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where Unfortunately we are unable to provide accessible alternative text for this. If you require assistance to access this image, please contact help@nature.com or the author and Unfortunately we are unable to provide accessible alternative text for this. If you require assistance to access this image, please contact help@nature.com or the author are two orthogonal components in the x and y directions of the incident LP light, respectively. The operator Unfortunately we are unable to provide accessible alternative text for this. If you require assistance to access this image, please contact help@nature.com or the author represents the influence of the metasurface on the amplitude transmission and phase change of the incident light. The two orthogonal components of Unfortunately we are unable to provide accessible alternative text for this. If you require assistance to access this image, please contact help@nature.com or the author can be expressed as

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where Tm and Unfortunately we are unable to provide accessible alternative text for this. If you require assistance to access this image, please contact help@nature.com or the author (m=x, y) denote the amplitude transmittance and phase factor of the transmitted beams in the m direction. We replace the LP light with two opposite-helicity circularly polarized (CP) beams to simplify the mechanism analysis. By substituting Equations (3) and (4) into Equation (2) and applying the replacement Unfortunately we are unable to provide accessible alternative text for this. If you require assistance to access this image, please contact help@nature.com or the author and Unfortunately we are unable to provide accessible alternative text for this. If you require assistance to access this image, please contact help@nature.com or the author, Equation (2) can be rewritten as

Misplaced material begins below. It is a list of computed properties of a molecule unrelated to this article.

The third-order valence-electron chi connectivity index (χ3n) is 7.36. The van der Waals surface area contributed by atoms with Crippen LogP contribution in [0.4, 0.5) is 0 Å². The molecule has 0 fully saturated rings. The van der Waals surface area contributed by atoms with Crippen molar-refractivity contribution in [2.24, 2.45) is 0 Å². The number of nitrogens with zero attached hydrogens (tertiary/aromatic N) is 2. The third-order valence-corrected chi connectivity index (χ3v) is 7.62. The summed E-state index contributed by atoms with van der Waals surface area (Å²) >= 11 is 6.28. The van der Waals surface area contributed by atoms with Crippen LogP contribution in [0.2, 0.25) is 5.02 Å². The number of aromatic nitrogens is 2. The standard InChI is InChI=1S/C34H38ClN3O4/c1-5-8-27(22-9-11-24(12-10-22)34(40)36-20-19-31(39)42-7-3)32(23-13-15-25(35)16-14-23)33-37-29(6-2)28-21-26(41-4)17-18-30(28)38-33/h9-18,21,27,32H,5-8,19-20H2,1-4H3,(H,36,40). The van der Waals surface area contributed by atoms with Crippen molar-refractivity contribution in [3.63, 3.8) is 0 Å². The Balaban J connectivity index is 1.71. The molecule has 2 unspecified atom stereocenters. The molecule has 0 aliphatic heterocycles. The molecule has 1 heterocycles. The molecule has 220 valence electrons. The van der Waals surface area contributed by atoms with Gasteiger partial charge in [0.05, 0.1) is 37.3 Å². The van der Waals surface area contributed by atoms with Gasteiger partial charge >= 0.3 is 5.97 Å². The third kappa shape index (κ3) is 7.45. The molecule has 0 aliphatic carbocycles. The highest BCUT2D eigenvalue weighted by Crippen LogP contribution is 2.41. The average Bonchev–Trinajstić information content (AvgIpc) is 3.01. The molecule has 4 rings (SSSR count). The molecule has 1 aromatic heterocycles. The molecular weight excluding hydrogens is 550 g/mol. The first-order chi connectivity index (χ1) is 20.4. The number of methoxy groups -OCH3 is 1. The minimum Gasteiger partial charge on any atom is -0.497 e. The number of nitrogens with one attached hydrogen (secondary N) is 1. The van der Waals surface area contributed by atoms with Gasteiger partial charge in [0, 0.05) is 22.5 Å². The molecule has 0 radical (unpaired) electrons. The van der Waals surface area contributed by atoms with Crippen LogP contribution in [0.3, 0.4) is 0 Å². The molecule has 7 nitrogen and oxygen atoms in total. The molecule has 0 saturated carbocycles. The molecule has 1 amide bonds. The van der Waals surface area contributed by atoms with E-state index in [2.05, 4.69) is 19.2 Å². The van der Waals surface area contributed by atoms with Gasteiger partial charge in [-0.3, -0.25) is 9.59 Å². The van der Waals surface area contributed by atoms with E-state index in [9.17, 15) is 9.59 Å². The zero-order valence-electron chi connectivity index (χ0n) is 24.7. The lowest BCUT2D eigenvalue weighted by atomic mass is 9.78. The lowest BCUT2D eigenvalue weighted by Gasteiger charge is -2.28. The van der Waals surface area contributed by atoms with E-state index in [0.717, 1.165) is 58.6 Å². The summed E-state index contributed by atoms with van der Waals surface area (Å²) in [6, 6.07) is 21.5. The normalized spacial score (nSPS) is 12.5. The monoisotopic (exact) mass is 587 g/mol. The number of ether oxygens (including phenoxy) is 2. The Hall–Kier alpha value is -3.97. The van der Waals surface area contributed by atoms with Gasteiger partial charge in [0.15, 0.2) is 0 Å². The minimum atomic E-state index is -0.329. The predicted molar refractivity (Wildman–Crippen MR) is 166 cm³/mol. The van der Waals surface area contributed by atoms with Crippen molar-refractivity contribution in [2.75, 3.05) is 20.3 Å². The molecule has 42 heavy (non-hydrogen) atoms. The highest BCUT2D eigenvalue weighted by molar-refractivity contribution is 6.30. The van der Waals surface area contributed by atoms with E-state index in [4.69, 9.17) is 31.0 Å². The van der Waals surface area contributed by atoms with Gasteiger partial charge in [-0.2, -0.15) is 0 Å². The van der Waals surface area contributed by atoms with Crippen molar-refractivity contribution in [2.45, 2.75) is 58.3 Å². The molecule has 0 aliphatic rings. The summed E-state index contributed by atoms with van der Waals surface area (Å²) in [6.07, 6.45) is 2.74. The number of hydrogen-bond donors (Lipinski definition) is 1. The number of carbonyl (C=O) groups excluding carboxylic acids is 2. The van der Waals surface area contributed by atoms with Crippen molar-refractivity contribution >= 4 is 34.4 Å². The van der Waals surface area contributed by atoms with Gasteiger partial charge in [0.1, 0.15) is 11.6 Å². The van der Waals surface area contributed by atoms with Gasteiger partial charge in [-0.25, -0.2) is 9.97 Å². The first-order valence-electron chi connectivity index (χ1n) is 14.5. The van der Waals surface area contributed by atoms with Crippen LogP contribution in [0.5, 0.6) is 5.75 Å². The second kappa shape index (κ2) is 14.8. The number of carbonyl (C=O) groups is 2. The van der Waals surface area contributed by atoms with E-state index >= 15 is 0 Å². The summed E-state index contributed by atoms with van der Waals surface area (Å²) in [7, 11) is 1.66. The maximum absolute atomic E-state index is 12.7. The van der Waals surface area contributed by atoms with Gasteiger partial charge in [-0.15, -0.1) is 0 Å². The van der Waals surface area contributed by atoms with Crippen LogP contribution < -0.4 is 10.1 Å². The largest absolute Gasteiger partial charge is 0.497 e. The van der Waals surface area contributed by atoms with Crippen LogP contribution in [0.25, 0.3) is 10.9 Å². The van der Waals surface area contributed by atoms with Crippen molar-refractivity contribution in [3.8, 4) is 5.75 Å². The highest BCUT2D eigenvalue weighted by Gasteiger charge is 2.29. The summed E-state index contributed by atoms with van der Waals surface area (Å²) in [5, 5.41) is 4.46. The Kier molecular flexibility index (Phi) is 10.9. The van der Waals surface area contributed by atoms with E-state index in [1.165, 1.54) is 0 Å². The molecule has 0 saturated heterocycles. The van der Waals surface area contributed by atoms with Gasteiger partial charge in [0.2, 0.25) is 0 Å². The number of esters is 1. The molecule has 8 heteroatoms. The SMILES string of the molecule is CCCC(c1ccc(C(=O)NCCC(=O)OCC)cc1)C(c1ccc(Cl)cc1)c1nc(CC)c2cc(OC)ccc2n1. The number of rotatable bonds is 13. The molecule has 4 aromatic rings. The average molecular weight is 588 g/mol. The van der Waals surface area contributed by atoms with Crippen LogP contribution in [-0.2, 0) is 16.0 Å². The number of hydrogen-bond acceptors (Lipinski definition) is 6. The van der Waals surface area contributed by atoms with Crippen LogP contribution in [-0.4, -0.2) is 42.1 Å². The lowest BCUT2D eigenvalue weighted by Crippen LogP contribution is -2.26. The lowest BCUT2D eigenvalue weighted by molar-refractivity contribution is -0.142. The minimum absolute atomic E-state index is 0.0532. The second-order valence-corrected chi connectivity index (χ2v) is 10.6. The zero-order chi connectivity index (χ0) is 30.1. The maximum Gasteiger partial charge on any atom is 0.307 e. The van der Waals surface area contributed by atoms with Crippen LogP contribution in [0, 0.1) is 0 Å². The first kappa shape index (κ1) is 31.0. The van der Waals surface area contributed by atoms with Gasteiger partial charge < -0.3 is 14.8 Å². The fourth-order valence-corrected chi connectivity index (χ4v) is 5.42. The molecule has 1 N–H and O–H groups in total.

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where Unfortunately we are unable to provide accessible alternative text for this. If you require assistance to access this image, please contact help@nature.com or the author and Unfortunately we are unable to provide accessible alternative text for this. If you require assistance to access this image, please contact help@nature.com or the author correspond to the RCP and LCP beams, respectively. According to Equation (5), if Tx=Ty, RCP or LCP light can be obtained when the phase difference satisfies Unfortunately we are unable to provide accessible alternative text for this. If you require assistance to access this image, please contact help@nature.com or the authorπ/2 or π/2. Thus, we can convert the LP incident light into RCP or LCP light by designing different nanostructures. The expressions of two generated CP beams can be simplified as Unfortunately we are unable to provide accessible alternative text for this. If you require assistance to access this image, please contact help@nature.com or the author and Unfortunately we are unable to provide accessible alternative text for this. If you require assistance to access this image, please contact help@nature.com or the author, where Txn and φxn (n=R, L) represent the transmission amplitude and phase of the RCP and LCP beams along the x-axis.